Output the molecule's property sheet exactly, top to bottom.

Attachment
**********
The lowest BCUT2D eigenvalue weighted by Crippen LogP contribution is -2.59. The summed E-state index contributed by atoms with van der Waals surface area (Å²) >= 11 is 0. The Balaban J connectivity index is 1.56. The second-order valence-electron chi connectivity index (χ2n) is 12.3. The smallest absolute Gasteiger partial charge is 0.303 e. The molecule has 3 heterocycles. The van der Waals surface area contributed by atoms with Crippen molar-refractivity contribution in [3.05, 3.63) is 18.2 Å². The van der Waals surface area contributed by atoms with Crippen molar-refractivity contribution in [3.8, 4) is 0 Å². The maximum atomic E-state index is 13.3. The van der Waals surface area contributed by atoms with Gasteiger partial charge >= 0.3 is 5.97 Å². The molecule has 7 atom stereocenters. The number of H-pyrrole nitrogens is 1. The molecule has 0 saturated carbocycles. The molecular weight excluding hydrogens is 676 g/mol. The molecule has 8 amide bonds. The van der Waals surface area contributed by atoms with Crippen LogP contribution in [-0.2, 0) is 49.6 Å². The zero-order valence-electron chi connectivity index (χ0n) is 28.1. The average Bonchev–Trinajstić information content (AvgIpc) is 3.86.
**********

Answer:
The lowest BCUT2D eigenvalue weighted by Crippen LogP contribution is -2.59. The summed E-state index contributed by atoms with van der Waals surface area (Å²) >= 11 is 0. The Balaban J connectivity index is 1.56. The second-order valence-electron chi connectivity index (χ2n) is 12.3. The smallest absolute Gasteiger partial charge is 0.303 e. The molecule has 3 heterocycles. The van der Waals surface area contributed by atoms with Crippen molar-refractivity contribution in [3.05, 3.63) is 18.2 Å². The van der Waals surface area contributed by atoms with Crippen molar-refractivity contribution in [3.8, 4) is 0 Å². The maximum atomic E-state index is 13.3. The van der Waals surface area contributed by atoms with Gasteiger partial charge >= 0.3 is 5.97 Å². The molecule has 7 atom stereocenters. The number of H-pyrrole nitrogens is 1. The molecule has 0 saturated carbocycles. The molecular weight excluding hydrogens is 676 g/mol. The molecule has 8 amide bonds. The van der Waals surface area contributed by atoms with Crippen LogP contribution in [-0.2, 0) is 49.6 Å². The zero-order valence-electron chi connectivity index (χ0n) is 28.1. The average Bonchev–Trinajstić information content (AvgIpc) is 3.86.